Rick Perry scrambled Thursday to recover from a major gaffe during the latest GOP presidential debate, appearing on the morning television news shows, soliciting donations from supporters and agreeing to poke fun at himself alongside David Letterman on “The Late Show.”

The Texas governor rearranged his schedule as he sought to rescue his campaign for the Republican presidential nomination, canceling a fundraiser in Tennessee so that he could stay in New York to appear on the TV networks and Thursday night’s Letterman show.

Interviewed on “Fox & Friends,” NBC’s “Today” show, ABC’s ”Good Morning America” and CNN’s “American Morning,” Perry insisted that his inability to recall the name of one of the three federal agencies he had vowed to eliminate shows nothing more than that he is human.

“People make mistakes,” the embattled GOP presidential hopeful told NBC. “One error is  not going to make or break a campaign. We’re going to continue talking about the challenges facing this country.” 

But it remains far from clear whether Perry, already sinking in the polls, can regain support from Republican voters and campaign donors. His inability to remember the name of the Energy Department was all the more striking because eliminating that agency — along with the Education Department and Commerce Department — is a central part of the conservative dogma Perry has embraced. Perry, the governor of oil-producing Texas, has made energy issues the linchpin of his economic plan.

In a statement Thursday, Louisiana Gov. Bobby Jindal (R) said he was standing by Perry despite the latest gaffe.

“Rick Perry continues to be the right person to defeat President Obama,” Jindal said. “Americans aren’t looking for a great debater. They want someone who knows how to deliver results — not a speech. We already have a President that gives good speeches, but what we need is economic growth and job creation, which Rick Perry can deliver.”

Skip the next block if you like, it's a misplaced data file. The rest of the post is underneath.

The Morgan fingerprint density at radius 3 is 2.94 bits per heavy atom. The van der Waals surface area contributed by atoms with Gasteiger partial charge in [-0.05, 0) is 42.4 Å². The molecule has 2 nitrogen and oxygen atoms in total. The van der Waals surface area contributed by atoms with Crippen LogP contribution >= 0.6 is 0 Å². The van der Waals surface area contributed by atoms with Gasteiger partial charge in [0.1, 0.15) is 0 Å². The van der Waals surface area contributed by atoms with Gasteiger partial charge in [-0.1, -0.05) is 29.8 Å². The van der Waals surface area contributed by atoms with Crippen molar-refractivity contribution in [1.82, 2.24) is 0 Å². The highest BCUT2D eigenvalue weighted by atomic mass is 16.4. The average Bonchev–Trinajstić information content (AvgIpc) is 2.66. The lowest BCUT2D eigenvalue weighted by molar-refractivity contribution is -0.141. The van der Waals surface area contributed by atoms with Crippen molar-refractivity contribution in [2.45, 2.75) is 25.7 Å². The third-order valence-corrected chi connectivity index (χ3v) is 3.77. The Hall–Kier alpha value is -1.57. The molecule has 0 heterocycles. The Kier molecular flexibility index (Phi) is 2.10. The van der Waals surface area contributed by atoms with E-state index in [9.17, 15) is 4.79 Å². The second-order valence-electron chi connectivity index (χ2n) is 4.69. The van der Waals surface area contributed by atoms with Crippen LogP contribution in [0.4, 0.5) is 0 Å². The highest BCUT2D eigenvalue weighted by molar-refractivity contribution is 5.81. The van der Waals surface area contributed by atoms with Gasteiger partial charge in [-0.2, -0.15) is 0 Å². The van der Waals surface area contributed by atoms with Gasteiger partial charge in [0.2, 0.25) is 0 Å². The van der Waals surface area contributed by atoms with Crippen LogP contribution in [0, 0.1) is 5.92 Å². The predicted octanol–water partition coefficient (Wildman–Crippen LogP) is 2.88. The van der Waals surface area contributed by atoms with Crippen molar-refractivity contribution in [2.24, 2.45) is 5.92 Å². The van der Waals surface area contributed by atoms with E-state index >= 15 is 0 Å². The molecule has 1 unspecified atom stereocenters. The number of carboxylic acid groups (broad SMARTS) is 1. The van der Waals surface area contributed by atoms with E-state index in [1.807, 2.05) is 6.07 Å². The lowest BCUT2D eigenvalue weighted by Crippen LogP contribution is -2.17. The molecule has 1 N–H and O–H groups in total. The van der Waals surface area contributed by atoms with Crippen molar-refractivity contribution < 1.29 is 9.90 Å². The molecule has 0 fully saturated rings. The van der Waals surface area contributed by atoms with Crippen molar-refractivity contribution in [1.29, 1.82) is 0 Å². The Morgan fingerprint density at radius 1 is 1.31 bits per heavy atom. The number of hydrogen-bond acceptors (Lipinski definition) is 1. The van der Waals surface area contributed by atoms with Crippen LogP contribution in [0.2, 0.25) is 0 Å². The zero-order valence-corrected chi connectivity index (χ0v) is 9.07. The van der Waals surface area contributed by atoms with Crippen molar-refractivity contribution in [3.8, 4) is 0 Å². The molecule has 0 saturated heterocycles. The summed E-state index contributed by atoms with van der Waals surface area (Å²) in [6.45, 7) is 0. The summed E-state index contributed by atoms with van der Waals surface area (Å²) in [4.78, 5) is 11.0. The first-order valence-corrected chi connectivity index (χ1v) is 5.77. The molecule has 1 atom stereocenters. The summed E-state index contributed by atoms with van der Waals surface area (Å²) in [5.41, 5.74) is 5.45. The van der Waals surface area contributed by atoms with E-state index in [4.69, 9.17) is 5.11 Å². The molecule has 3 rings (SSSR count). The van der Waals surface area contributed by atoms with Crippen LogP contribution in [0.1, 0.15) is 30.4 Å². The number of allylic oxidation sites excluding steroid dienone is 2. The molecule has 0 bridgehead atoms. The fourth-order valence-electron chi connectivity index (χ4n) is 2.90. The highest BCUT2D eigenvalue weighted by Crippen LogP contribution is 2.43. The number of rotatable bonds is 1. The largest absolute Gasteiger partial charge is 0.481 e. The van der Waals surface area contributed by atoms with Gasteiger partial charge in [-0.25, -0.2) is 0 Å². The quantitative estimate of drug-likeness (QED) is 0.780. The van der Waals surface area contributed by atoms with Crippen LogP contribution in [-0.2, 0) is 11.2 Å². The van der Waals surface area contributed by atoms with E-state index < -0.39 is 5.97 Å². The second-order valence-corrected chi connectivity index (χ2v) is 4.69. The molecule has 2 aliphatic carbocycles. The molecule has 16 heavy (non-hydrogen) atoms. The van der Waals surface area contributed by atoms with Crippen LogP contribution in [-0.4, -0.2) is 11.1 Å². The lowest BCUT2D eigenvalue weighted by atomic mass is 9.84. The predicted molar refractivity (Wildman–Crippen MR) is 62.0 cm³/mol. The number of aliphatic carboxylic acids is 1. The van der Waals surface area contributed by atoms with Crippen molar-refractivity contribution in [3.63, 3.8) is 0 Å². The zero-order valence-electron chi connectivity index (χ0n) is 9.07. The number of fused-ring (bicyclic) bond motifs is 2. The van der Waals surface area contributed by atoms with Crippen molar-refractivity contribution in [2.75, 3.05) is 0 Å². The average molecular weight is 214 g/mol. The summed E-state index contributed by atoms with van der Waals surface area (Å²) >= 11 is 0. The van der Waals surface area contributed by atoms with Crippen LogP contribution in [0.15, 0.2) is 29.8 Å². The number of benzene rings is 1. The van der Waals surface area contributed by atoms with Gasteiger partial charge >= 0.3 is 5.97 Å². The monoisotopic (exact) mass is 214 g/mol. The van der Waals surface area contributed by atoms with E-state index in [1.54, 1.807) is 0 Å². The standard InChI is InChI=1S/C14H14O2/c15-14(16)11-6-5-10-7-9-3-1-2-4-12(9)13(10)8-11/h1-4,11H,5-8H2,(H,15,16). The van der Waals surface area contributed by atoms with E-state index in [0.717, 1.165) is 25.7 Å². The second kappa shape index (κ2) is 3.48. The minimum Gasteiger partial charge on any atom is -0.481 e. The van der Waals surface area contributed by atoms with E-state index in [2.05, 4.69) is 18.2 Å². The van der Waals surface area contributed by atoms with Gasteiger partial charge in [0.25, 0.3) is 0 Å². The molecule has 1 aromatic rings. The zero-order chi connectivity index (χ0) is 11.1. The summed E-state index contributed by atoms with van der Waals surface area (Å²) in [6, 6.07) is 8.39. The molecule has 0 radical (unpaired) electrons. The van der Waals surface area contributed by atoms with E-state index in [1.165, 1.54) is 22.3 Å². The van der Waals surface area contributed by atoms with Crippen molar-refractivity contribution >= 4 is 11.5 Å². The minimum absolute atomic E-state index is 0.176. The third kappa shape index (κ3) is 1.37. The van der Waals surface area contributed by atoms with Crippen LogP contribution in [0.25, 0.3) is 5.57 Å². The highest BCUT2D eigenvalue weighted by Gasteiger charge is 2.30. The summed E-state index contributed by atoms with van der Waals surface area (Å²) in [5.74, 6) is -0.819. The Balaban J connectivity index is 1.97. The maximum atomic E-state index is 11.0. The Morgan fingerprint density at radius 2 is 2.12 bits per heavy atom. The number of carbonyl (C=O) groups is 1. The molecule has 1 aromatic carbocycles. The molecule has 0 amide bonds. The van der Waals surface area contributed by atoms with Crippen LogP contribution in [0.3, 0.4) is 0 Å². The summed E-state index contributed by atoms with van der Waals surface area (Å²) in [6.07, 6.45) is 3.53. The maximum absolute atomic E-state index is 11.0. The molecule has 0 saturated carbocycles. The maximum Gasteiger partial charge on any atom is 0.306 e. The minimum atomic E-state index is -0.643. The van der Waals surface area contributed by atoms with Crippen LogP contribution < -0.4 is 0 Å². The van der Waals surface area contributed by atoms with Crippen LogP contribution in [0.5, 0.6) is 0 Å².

During the debate Wednesday night in suburban Detroit, Perry said he would eliminate “three agencies of government.”

“Commerce, Education and the — what's the third one there — let's see,” he said, as the audience began to laugh. Eventually, former Massachusetts governor Mitt Romney suggested the Environmental Protection Agency.

“EPA. There you go,” Perry said. But when pressed by moderator John Harwood on whether he really meant the EPA, Perry said he didn’t.

“I would do away with the Education, the Commerce and — let's see — I can't,” Perry said. “The third one, I can't. Sorry. Oops.”

Immediately after the debate, Perry told reporters, “I’m glad I had my boots on because I really stepped in it tonight.”

“We all felt very bad for him,” said Rep. Michelle Bachmann (R-Minn.), one of the GOP hopefuls who shared the stage.

From the moment Perry stumbled, pundits lit up the Internet with predictions that he had mortally wounded his campaign.

“Rick Perry just lost the debate. And the entire election,” tweeted Tim Albrecht, the top spokesman for Iowa Gov. Terry Branstad, who is unaligned in the GOP race. Albrecht, whose tweet was quoted by the Associated Press, was writing from his personal account.